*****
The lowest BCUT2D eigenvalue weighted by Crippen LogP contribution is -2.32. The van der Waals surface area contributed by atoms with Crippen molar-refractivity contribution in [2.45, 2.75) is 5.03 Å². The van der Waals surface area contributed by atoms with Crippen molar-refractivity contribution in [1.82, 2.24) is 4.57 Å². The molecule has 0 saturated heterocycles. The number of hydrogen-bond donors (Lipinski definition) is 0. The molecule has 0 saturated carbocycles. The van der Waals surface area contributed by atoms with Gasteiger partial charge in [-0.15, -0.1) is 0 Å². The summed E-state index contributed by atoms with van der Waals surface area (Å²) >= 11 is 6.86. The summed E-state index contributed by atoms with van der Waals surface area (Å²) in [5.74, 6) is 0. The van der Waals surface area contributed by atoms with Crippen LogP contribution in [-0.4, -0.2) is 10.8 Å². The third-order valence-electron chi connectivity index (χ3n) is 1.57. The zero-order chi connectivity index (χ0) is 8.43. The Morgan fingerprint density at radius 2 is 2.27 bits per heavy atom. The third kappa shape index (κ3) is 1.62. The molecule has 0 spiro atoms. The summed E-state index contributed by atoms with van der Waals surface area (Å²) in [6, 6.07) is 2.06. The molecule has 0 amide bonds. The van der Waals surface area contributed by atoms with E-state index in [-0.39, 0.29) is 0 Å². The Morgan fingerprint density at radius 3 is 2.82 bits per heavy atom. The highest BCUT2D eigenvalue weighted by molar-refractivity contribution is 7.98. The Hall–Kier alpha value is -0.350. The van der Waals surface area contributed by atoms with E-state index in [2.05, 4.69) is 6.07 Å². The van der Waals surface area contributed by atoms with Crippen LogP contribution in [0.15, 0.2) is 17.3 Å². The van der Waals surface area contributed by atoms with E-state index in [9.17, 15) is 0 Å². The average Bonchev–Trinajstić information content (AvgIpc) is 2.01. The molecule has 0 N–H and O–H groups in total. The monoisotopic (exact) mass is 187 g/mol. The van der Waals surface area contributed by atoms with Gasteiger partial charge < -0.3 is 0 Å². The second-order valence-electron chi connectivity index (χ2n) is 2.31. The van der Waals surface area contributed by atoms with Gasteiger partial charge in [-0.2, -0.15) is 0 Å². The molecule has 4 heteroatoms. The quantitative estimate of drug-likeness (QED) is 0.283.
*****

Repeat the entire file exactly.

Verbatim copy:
The lowest BCUT2D eigenvalue weighted by Crippen LogP contribution is -2.32. The van der Waals surface area contributed by atoms with Crippen molar-refractivity contribution in [2.45, 2.75) is 5.03 Å². The van der Waals surface area contributed by atoms with Crippen molar-refractivity contribution in [1.82, 2.24) is 4.57 Å². The molecule has 0 saturated heterocycles. The number of hydrogen-bond donors (Lipinski definition) is 0. The molecule has 0 saturated carbocycles. The van der Waals surface area contributed by atoms with Gasteiger partial charge in [-0.15, -0.1) is 0 Å². The summed E-state index contributed by atoms with van der Waals surface area (Å²) >= 11 is 6.86. The summed E-state index contributed by atoms with van der Waals surface area (Å²) in [5.74, 6) is 0. The van der Waals surface area contributed by atoms with Crippen LogP contribution in [-0.4, -0.2) is 10.8 Å². The third-order valence-electron chi connectivity index (χ3n) is 1.57. The zero-order chi connectivity index (χ0) is 8.43. The Morgan fingerprint density at radius 2 is 2.27 bits per heavy atom. The third kappa shape index (κ3) is 1.62. The molecule has 0 spiro atoms. The summed E-state index contributed by atoms with van der Waals surface area (Å²) in [6, 6.07) is 2.06. The molecule has 0 amide bonds. The van der Waals surface area contributed by atoms with E-state index in [-0.39, 0.29) is 0 Å². The Morgan fingerprint density at radius 3 is 2.82 bits per heavy atom. The highest BCUT2D eigenvalue weighted by molar-refractivity contribution is 7.98. The Hall–Kier alpha value is -0.350. The van der Waals surface area contributed by atoms with E-state index in [2.05, 4.69) is 6.07 Å². The van der Waals surface area contributed by atoms with Crippen LogP contribution in [0.15, 0.2) is 17.3 Å². The van der Waals surface area contributed by atoms with E-state index in [9.17, 15) is 0 Å². The average Bonchev–Trinajstić information content (AvgIpc) is 2.01. The molecule has 0 N–H and O–H groups in total. The monoisotopic (exact) mass is 187 g/mol. The van der Waals surface area contributed by atoms with Gasteiger partial charge < -0.3 is 0 Å². The second-order valence-electron chi connectivity index (χ2n) is 2.31. The van der Waals surface area contributed by atoms with Gasteiger partial charge in [-0.2, -0.15) is 0 Å². The molecule has 4 heteroatoms. The quantitative estimate of drug-likeness (QED) is 0.283.